Nine out of ten beers served in Germany are one Pils. The fact that it has become so popular is mainly due to the fact that it is brewed in almost every region of the country. It is tapped and served in just a few minutes, which means that a cool enjoyment can be guaranteed. In 1842, the master brewer Joseph Groll from Bavaria came to the city of Pilsen, now part of the Czech Republic, to brew his Bavarian beer. Bohemian beer had fallen into disrepute in the past due to impurities.
Thanks to the excellent raw materials of the region and its modern brewing technology, Groll succeeded in creating a very unique variety. The barley variety Haná and the two hop varieties Žatec and Saaz were considered the best beer raw materials of that time. And the water there was also ideal for brewing, as it was very ferrous but at the same time low in sulphur. These factors lead to the typically bitter taste with the fine to strong bitter note of the Pils and an original wort of between eleven and twelve percent.
9 out of 10 beers drunk in Germany are brewed according to the Pilsener Brauart.
The bottom-fermented beer brewed at low temperatures with an alcohol content of about 5 percent by volume was very popular with the population. Optimally, the Pils is produced at four to nine degrees Celsius. Due to industrial cooling systems, the amount of brewed beer could be increased more and more over time.
Due to the expansion of the railway network, the golden yellow Pils soon spread internationally. However, other master brewers saw their existence threatened by the new competition and also tried their hand at brewing this new type of beer. As a result, there are now many different types of pilsner, each with its own regional characteristics. However, two thirds are still brewed according to the Pilsener brewing method.
At eight degrees Celsius the pilsner reaches its optimum drinking temperature and is particularly good with poultry, fish, and cheese - such as Emmental.
Both lager and export are bottom-fermented beers. Often the lager is also called "pale" because a balanced ratio between hops and malt has produced a light to golden yellow colour.
In earlier years the brewmasters often lost large quantities of beer. This happened because it was attacked by bacteria such as lactobacilli. To counteract this, bottom-fermented brewing was used. This requires low temperatures, which means that the yeast cells are unable to combine and sink to the bottom. Harmful micro-organisms cannot be particularly active due to the cold environment and the beer is generally more durable.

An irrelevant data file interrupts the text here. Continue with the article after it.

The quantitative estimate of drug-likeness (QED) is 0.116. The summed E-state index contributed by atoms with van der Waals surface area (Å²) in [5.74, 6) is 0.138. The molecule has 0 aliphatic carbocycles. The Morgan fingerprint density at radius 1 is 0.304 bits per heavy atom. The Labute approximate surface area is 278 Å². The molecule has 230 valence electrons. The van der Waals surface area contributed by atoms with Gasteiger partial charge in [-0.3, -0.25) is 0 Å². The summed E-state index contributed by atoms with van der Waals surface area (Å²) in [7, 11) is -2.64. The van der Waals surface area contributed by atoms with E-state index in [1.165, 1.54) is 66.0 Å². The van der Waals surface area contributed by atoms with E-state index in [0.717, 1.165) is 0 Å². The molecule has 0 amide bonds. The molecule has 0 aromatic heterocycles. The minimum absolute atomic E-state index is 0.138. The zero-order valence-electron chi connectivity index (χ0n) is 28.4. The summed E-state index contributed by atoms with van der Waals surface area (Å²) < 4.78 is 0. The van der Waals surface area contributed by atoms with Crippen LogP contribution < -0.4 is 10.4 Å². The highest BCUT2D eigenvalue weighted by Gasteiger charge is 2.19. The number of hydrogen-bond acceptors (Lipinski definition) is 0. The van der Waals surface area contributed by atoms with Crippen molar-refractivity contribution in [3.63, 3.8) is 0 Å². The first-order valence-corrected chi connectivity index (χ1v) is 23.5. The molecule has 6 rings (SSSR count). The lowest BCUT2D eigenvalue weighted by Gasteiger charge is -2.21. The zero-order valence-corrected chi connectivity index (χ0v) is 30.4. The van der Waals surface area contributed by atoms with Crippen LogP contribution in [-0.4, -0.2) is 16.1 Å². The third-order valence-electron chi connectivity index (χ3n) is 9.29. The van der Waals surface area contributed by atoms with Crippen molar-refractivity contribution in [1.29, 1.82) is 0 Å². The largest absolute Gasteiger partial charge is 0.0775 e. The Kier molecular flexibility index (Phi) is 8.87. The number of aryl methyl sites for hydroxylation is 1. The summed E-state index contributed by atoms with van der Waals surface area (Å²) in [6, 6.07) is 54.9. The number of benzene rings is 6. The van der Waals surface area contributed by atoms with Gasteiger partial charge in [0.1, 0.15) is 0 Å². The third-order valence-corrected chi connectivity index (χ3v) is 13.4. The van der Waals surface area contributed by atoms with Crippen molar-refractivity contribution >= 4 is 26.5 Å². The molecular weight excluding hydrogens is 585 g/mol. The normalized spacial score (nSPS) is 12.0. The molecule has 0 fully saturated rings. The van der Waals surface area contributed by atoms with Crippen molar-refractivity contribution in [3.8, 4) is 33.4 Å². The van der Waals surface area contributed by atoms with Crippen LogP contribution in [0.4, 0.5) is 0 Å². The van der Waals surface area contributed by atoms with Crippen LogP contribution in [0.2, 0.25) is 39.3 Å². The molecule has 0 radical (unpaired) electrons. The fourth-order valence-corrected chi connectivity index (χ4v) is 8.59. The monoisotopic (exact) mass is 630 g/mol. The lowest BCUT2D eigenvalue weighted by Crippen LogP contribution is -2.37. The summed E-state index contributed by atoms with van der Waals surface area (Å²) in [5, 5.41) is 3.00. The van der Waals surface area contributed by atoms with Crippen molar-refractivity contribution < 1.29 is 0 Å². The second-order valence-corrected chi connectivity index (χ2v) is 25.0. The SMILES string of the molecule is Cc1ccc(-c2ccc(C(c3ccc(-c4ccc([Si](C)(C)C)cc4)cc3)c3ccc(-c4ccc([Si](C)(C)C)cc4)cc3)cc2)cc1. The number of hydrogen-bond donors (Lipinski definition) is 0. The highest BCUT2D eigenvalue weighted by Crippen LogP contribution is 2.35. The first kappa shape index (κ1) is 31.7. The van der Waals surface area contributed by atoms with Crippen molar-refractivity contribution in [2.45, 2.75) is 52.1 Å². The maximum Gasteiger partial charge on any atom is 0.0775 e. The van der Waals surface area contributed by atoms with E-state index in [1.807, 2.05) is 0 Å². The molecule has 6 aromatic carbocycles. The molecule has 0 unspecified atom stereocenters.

In order to export the drink abroad, the lager has been brewed more heavily. This resulted in the export, which is characterised by an even longer shelf life and therefore better transportability. The alcohol content of 5.6 is slightly higher than that of the lager beer, which is around 5 percent by volume. The taste is fuller and more malty with an original wort of more than 12.5 percent compared to the rather sweet-tasting lager with less than 12 percent.
A best-known lager is the Märzen, or Oktoberfest beer. This goes particularly well with the culinary specialties of this folk festival: the Weißwurst (white sausage) and mild cheeses. But it can also be served with salads and seafood at an optimal drinking temperature of eight degrees Celsius.
Nowadays, the light colour is very popular with most beer drinkers. Until the end of the 19th century, however, dark beer was the standard beer of the Bavarians, which makes it one of the oldest beers in the world.
To brew light beer, water with a low degree of hardness is needed. In Munich, however, it was simply too hard to be used for this purpose, so the master brewers concentrated on the production of dark beer.